chaff

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separate the wheat from the chaff

To separate the good or valuable from that which is inferior. Can you please separate the wheat from the chaff? I have no idea which of these old tools still work.
See also: chaff, separate, wheat

separate the wheat from the chaff

Prov. to separate what is useful or valuable from what is worthless. When it comes to books, time will separate the wheat from the chaff. Good books will have lasting appeal, and the rest will be forgotten. The managers hoped that the new procedure for evaluating employees would separate the wheat from the chaff.
See also: chaff, separate, wheat

separate wheat from chaff

Sort the valuable from the worthless, as in I hope we'll get a preview of the auction so we can separate the wheat from the chaff. This idiom alludes to the ancient practice of winnowing grain.
See also: chaff, separate, wheat

separate the wheat from the chaff

or

separate the grain from the chaff

If you separate the wheat from the chaff or separate the grain from the chaff, you decide which things or people in a group are good or necessary, and which are not. The first two rounds of the contest separate the wheat from the chaff. Judges should not forget that when you separate the wheat from the chaff, you should try to keep the wheat. Note: You can use sort or sort out instead of separate. It's up to Wilkinson to sort out the wheat from the chaff and get the team back to the top of the table. Note: You can refer to the good or necessary things or people in a group as wheat or grain, and to the others as chaff. There's so little wheat in all this chaff. Was there rather less grain than chaff? Note: `Chaff' refers to the outer covers of wheat or other cereal which are separated from the grain by a process called winnowing. In the Bible (Matthew 3:12; Luke 3:17), John the Baptist uses the image of someone separating the wheat from the chaff to describe how Jesus will separate those who go to heaven from those who go to hell.
See also: chaff, separate, wheat

be caught with chaff

be easily deceived.
Chaff is the husks of corn separated from the grain by threshing. Be caught with chaff has been used since the late 15th century as a metaphor for being easily fooled or trapped.
See also: caught, chaff

separate (or sort) the wheat from the chaff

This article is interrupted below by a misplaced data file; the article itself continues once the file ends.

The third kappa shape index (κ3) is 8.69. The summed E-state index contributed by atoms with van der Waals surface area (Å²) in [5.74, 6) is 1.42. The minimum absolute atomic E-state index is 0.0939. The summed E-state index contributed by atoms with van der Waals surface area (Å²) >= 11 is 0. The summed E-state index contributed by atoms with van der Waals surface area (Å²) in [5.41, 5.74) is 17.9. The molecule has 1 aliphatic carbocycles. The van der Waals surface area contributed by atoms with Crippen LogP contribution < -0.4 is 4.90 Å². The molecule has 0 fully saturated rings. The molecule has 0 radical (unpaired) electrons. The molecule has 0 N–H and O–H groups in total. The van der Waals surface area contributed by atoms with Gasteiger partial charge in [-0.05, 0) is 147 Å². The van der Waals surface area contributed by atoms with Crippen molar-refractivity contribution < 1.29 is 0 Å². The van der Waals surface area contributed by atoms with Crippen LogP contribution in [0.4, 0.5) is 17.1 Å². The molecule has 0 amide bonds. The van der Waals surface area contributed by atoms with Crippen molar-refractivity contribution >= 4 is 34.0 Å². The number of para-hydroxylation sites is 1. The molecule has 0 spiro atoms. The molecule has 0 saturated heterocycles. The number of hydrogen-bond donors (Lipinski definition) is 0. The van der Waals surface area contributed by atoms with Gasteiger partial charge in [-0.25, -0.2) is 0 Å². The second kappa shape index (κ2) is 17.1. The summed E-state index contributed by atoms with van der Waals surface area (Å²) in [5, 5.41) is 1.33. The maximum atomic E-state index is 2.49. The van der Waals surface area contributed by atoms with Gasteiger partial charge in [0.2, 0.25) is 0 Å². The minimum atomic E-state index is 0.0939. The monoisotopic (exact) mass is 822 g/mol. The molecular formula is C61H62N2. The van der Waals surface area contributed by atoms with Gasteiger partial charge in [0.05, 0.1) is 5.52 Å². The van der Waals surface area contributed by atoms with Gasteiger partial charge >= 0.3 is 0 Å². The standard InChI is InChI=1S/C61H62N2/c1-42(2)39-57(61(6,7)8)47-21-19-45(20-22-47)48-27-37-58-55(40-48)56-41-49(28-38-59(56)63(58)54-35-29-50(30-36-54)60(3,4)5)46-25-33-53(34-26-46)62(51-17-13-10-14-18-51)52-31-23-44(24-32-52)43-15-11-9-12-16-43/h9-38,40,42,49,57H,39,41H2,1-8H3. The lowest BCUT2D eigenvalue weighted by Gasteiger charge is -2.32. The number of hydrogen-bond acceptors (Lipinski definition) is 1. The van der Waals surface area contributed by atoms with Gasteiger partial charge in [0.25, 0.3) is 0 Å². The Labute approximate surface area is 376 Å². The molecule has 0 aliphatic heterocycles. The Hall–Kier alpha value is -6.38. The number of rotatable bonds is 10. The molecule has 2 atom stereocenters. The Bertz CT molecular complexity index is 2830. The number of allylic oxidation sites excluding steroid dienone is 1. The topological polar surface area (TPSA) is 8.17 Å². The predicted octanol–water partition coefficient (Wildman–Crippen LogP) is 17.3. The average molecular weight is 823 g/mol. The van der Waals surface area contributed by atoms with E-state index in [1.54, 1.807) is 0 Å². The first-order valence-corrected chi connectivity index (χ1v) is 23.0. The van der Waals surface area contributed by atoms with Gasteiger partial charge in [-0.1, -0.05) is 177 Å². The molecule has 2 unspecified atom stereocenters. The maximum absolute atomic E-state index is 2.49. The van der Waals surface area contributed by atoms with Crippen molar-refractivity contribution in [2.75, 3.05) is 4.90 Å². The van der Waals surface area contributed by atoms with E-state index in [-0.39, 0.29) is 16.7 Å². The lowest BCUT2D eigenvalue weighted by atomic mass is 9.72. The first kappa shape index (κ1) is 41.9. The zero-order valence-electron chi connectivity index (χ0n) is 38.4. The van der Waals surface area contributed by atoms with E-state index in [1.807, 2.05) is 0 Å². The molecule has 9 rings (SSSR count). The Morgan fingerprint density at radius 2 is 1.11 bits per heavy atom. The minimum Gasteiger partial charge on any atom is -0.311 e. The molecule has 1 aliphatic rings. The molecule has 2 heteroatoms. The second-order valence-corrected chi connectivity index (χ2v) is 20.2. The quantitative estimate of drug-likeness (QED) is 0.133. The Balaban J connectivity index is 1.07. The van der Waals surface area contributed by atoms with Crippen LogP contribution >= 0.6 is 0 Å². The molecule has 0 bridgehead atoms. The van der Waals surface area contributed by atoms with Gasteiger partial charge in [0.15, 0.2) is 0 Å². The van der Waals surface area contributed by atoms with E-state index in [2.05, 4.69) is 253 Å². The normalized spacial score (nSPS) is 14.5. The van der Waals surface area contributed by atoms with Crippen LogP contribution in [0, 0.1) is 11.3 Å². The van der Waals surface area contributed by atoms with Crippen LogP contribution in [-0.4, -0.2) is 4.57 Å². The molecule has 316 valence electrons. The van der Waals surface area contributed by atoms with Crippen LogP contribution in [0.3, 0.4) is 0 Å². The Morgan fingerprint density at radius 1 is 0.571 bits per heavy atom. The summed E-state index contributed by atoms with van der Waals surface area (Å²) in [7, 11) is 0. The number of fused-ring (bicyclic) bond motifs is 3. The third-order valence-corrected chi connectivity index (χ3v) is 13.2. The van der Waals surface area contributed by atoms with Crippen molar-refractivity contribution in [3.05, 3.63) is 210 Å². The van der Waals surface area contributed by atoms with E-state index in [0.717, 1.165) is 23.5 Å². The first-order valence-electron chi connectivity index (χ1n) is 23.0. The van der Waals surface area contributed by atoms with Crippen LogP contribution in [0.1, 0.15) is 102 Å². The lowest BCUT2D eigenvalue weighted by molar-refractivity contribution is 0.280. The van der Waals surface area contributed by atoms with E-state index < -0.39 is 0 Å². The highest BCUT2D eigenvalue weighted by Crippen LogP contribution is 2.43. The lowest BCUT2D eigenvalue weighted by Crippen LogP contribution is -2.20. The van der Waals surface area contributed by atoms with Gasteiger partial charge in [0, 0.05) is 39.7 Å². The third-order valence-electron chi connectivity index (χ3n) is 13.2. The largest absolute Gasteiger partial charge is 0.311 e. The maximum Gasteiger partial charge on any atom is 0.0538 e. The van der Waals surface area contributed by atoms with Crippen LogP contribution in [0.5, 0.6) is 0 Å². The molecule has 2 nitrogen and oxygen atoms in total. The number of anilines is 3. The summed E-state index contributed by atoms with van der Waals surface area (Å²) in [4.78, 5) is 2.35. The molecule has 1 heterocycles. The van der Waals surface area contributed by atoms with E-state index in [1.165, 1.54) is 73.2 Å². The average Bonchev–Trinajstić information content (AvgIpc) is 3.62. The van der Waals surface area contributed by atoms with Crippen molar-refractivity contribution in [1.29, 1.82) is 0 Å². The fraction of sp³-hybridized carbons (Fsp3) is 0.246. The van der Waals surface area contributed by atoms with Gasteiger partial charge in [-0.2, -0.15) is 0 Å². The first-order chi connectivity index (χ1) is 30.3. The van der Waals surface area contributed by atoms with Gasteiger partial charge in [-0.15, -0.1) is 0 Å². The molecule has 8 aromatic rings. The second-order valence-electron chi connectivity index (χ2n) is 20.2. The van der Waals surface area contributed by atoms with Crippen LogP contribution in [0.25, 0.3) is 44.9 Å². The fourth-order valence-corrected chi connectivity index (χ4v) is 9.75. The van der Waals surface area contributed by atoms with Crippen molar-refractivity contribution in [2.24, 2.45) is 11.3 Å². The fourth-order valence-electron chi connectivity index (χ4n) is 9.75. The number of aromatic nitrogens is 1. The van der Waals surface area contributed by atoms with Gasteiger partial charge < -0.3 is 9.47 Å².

distinguish valuable people or things from worthless ones.
Chaff is the husks of corn or other seed separated out when the grain is winnowed or threshed. The metaphorical contrast between wheat and chaff is drawn in several passages in the Bible, for example in Matthew 3:12: ‘he will thoroughly purge his floor, and gather his wheat into the garner; but he will burn up the chaff with unquenchable fire’.
See also: chaff, separate, wheat

sort out/separate the ˌwheat from the ˈchaff

separate people or things of a better quality from those of a lower quality: When all the applications came in, our first task was to separate the wheat from the chaff.
Chaff is the outer covering of the seeds of grain such as wheat, which is separated from the grain before it is used.
See also: chaff, out, separate, sort, wheat
References in classic literature ?
Two or three times he put his head into the galley and chaffed Mugridge good-naturedly, and once, this afternoon, he stood by the break of the poop and chatted with him for fully fifteen minutes.
I wouldn't have the Scotland Yarders know it for the world," he cried, dropping into his chair; "I have chaffed them so much that they would never have let me hear the end of it.
Launched in 2005, this luxury brand is the answer to chaffed knees for baby crawlers.
With Bee's Knees as part of your little tots wardrobe, they will definitely reach new heights free of chaffed knees.
The portion of wires that were chaffing against the power connection lugs were also chaffed completely through the protective chaffing pad that was protecting the wire bundle.
While Wonham reminds us that Chesnutt chaffed against the liabilities of dialect fiction and sought to escape the subgenre, dialect stories receive most of Wonham's critical and celebratory energies, potentially distending further what he calls the "awkward shape" of Chesnutt's career, especially for the less initiated reader who might not know about the dozens of non-dialect stories not considered in the volume.